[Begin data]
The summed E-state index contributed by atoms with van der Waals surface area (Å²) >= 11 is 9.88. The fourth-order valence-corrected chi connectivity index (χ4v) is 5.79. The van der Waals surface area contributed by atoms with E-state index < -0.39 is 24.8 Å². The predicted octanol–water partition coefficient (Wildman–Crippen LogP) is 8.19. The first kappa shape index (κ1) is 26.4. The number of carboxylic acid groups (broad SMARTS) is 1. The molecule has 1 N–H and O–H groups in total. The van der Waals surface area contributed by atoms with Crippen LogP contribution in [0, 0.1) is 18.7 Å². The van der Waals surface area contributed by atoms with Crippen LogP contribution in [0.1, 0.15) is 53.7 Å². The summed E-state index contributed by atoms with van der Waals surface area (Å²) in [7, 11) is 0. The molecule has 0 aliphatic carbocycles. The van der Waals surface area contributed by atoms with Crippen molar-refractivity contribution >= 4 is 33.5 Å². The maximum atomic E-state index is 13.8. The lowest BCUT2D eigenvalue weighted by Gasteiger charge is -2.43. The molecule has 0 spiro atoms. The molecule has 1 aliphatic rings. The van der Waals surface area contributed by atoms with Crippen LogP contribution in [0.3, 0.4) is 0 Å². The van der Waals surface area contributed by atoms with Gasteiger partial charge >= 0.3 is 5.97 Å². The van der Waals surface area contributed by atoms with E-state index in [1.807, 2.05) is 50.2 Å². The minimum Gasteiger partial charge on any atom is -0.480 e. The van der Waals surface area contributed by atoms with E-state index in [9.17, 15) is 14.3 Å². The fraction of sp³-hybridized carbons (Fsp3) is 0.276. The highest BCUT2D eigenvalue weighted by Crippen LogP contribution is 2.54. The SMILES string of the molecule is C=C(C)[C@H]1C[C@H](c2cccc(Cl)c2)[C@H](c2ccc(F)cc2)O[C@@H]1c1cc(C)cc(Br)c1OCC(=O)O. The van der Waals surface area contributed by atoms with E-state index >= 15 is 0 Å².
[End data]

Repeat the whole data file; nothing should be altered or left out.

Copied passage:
The summed E-state index contributed by atoms with van der Waals surface area (Å²) >= 11 is 9.88. The fourth-order valence-corrected chi connectivity index (χ4v) is 5.79. The van der Waals surface area contributed by atoms with E-state index < -0.39 is 24.8 Å². The predicted octanol–water partition coefficient (Wildman–Crippen LogP) is 8.19. The first kappa shape index (κ1) is 26.4. The number of carboxylic acid groups (broad SMARTS) is 1. The molecule has 1 N–H and O–H groups in total. The van der Waals surface area contributed by atoms with Crippen LogP contribution in [0, 0.1) is 18.7 Å². The van der Waals surface area contributed by atoms with Crippen LogP contribution in [0.1, 0.15) is 53.7 Å². The summed E-state index contributed by atoms with van der Waals surface area (Å²) in [7, 11) is 0. The molecule has 0 aliphatic carbocycles. The van der Waals surface area contributed by atoms with Crippen molar-refractivity contribution >= 4 is 33.5 Å². The maximum atomic E-state index is 13.8. The lowest BCUT2D eigenvalue weighted by Gasteiger charge is -2.43. The molecule has 0 spiro atoms. The molecule has 1 aliphatic rings. The van der Waals surface area contributed by atoms with Crippen LogP contribution in [0.3, 0.4) is 0 Å². The van der Waals surface area contributed by atoms with Gasteiger partial charge >= 0.3 is 5.97 Å². The van der Waals surface area contributed by atoms with E-state index in [1.807, 2.05) is 50.2 Å². The minimum Gasteiger partial charge on any atom is -0.480 e. The van der Waals surface area contributed by atoms with E-state index in [9.17, 15) is 14.3 Å². The fraction of sp³-hybridized carbons (Fsp3) is 0.276. The highest BCUT2D eigenvalue weighted by Crippen LogP contribution is 2.54. The SMILES string of the molecule is C=C(C)[C@H]1C[C@H](c2cccc(Cl)c2)[C@H](c2ccc(F)cc2)O[C@@H]1c1cc(C)cc(Br)c1OCC(=O)O. The van der Waals surface area contributed by atoms with E-state index >= 15 is 0 Å².